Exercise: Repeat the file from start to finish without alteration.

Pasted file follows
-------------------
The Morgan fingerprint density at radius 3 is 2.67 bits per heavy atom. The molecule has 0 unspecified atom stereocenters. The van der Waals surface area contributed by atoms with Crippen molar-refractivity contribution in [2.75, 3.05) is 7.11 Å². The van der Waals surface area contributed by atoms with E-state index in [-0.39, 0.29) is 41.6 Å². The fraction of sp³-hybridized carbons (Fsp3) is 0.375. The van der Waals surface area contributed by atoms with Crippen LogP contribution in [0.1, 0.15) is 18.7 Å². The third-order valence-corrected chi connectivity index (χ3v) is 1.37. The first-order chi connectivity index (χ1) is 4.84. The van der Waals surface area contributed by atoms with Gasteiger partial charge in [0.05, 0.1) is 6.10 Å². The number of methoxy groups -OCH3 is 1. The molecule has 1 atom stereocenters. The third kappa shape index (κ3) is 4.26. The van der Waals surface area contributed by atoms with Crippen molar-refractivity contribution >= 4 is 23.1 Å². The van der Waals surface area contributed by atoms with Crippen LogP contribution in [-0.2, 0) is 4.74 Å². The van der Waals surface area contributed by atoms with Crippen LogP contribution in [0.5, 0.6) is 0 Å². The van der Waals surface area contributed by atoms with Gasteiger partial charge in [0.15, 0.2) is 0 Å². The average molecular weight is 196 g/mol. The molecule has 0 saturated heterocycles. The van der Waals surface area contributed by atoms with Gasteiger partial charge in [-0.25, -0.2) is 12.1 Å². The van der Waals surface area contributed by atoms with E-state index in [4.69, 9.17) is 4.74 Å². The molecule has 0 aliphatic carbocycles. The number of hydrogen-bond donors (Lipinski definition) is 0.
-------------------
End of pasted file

The Morgan fingerprint density at radius 3 is 2.67 bits per heavy atom. The molecule has 0 unspecified atom stereocenters. The van der Waals surface area contributed by atoms with Crippen molar-refractivity contribution in [2.75, 3.05) is 7.11 Å². The van der Waals surface area contributed by atoms with E-state index in [-0.39, 0.29) is 41.6 Å². The fraction of sp³-hybridized carbons (Fsp3) is 0.375. The van der Waals surface area contributed by atoms with Crippen LogP contribution in [0.1, 0.15) is 18.7 Å². The third-order valence-corrected chi connectivity index (χ3v) is 1.37. The first-order chi connectivity index (χ1) is 4.84. The van der Waals surface area contributed by atoms with Gasteiger partial charge in [0.05, 0.1) is 6.10 Å². The number of methoxy groups -OCH3 is 1. The molecule has 1 atom stereocenters. The third kappa shape index (κ3) is 4.26. The van der Waals surface area contributed by atoms with Crippen molar-refractivity contribution >= 4 is 23.1 Å². The van der Waals surface area contributed by atoms with Crippen LogP contribution in [-0.2, 0) is 4.74 Å². The van der Waals surface area contributed by atoms with Crippen LogP contribution in [0.5, 0.6) is 0 Å². The van der Waals surface area contributed by atoms with Gasteiger partial charge in [0.15, 0.2) is 0 Å². The average molecular weight is 196 g/mol. The molecule has 0 saturated heterocycles. The van der Waals surface area contributed by atoms with Gasteiger partial charge in [-0.25, -0.2) is 12.1 Å². The van der Waals surface area contributed by atoms with E-state index in [4.69, 9.17) is 4.74 Å². The molecule has 0 aliphatic carbocycles. The number of hydrogen-bond donors (Lipinski definition) is 0.